Knowing your value and being able to articulate it with confidence will be your source of competitive advantage. Having such self-confidence is important in gaining trust, loyalty and commitment – tempering that confidence with authenticity and genuine caring.

Knowing your value does not mean being able to tell people how great you are. Knowing your value as a leader is the confidence that comes with having a crystal clear understanding of what it is you can do uniquely well to help others seize opportunities or solve problems that matter to them.

Enlightened leaders have a good understanding of their unique value. It’s part of the foundation in rounding out their emotional intelligence, self-confidence and marketability.

Do you know the true value of what you bring to the organization?

Wednesday, October 13, 2010

What Do You See In the Mirror?

Trust in managers is in short supply these days. According to Deloitte’s annual Ethics & Workplace Survey, 48% of employed Americans report a loss of trust in their employers and 46% say lack of transparent communication from their companies’ leadership are the primary reasons for pursuing new employment at the end of the recession. Clearly, something is wrong.

Truly great leaders have acute self-awareness. They regularly look in the mirror, questioning, pushing and critiquing their own performance and perceptions.

Sure, 360 degree assessments can help in a formal way to gather feedback about what others think of your leadership style. But with social media, there are also many informal ways to solicit this input. Track sites like to read employees’ candid perceptions of companies and their top leadership. In fact, your own firm may be rated on the site.

If your employees don’t trust you, they won’t follow you. And if they don’t follow you, no one is executing the business strategy. In essence, workers want to be able to follow inspiring leaders who demonstrate values they can relate to, someone who is authentic, has a vision, listens, communicates openly and honestly, supports and recognizes high performance and shows that he or she authentically cares.

Great leadership is neither a profession nor a science, but a practice. As Talent Management reports, individuals cannot lead others until they have mastered their own state of being — who they are, what they believe and how they behave. State of being speaks to the sum total of managers' attitudes, beliefs, actions and values. It spans their vision of the future and presence in the moment.

There has likely never been a time when leaders are under so much scrutiny to behave credibly and ethically. Credible leaders are trustworthy, competent, dynamic, inspiring and accountable. It’s not enough to demonstrate one or two of these attributes. Today, a credible leader needs to hold all of these attributes, while being proficient and competent to execute strategically. It is each leader's responsibility to build an engaged, high-performance workforce.

Do your employees perceive you as trustworthy and credible? Are you ready to take a look in the mirror?

Tuesday, October 12, 2010

Why Aren't We Getting Anything Done?

As BNET reports, U.S. companies’ return on assets (ROA) have progressively dropped 75% from their 1965 level despite rising labor productivity. Even the highest-performing companies are struggling to maintain their ROA rates and are increasingly losing their positions as market leaders.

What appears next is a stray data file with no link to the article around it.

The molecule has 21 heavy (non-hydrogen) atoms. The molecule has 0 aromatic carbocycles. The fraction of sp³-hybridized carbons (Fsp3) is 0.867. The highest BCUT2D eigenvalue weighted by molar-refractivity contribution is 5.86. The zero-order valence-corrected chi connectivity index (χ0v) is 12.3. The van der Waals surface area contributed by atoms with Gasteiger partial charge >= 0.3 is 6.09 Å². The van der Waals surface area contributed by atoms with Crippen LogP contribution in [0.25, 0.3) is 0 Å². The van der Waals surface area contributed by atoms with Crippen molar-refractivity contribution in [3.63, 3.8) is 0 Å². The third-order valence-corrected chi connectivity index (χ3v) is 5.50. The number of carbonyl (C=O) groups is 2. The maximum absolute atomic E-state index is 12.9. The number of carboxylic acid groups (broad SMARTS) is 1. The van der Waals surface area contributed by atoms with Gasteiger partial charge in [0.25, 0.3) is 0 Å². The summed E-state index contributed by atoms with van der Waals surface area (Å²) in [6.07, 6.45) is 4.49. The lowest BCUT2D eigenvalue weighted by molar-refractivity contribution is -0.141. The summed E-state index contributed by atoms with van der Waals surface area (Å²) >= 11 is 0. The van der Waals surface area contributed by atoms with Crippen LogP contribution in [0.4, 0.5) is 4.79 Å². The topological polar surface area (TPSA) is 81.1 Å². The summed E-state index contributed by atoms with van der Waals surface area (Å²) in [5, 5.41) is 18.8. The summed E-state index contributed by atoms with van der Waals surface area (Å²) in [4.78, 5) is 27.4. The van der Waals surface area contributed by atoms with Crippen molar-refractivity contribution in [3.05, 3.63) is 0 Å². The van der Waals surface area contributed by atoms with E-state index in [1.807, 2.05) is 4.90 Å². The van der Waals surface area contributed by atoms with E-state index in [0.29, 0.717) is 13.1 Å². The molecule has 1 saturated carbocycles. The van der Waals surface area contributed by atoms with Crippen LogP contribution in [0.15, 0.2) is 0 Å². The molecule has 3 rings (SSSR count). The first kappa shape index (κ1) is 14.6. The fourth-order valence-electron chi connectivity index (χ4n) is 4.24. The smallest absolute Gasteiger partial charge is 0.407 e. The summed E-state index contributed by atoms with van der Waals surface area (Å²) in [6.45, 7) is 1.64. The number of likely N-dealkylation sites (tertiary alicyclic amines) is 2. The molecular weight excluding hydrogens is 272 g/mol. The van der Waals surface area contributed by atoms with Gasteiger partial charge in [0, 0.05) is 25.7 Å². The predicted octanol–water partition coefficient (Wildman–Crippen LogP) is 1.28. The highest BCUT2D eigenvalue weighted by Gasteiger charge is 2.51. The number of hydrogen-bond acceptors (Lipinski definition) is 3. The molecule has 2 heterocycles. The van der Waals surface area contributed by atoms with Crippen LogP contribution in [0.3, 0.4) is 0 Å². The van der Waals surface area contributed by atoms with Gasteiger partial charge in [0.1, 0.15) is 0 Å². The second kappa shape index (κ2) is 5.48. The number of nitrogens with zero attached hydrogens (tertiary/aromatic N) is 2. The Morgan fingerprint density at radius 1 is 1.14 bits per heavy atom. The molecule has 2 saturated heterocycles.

In essence, we’re getting less done. Why? Lots of reasons, but let’s hone in on one… How long does it take to identify a problem, evaluate the opportunity or challenge, strategize a course of action, create a plan and execute? How many task forces do you put into place, how many meetings are held, and how many people are offering feedback before anything gets done? And worse, how many times do the task teams fall apart, lose focus and momentum, and fail to follow through on goals or actually take any positive forward action?

It’s hard work and it takes strong self-management skills, determination and a real commitment to get things done in the operating environments of many businesses today. Too many initiatives hit a wall when the real work needs to get actioned. Everything we do doesn’t need to be accomplished by a team. We need to empower individuals – coach them to reach out to key stakeholders to ensure everyone is aligned and on board, seek guidance from experts and colleagues – and work smarter and faster.

As leaders, we need to ensure we aren’t road blocks to productivity. It may feel risky to loosen control and resist micromanaging. But a good leader empowers his or her people in ways that make employees want to do their best. Encourage employees to work to their strengths. It’s in our nature to be driven to perform and achieve personal accomplishments. Give power to individuals and then recognize and reward them for taking the initiative, running with a solution, and coach – rather than direct or criticize – if the course of action needs to be adjusted. The end result is better performance, higher productivity and stronger commitment.

How much are your employees getting done these days?

Monday, October 11, 2010

Shhh... Listen to the Secret of Onboarding Success

I followed with great interest a recent LinkedIn HR discussion thread where the question posed was: In one word, what would you like to show/teach a new employee on his/her first day of work with you? More than 1,000 people shared their opinions. Many provided much more than the requested “one word.” In essence, they didn’t listen to the request. They were so absorbed with dishing out their advice that they didn’t tune in to what was being asked of them. This provides interesting insight into why people struggle in their roles: they fail to listen. “Listen” might be the most important word of advice you offer to every new hire.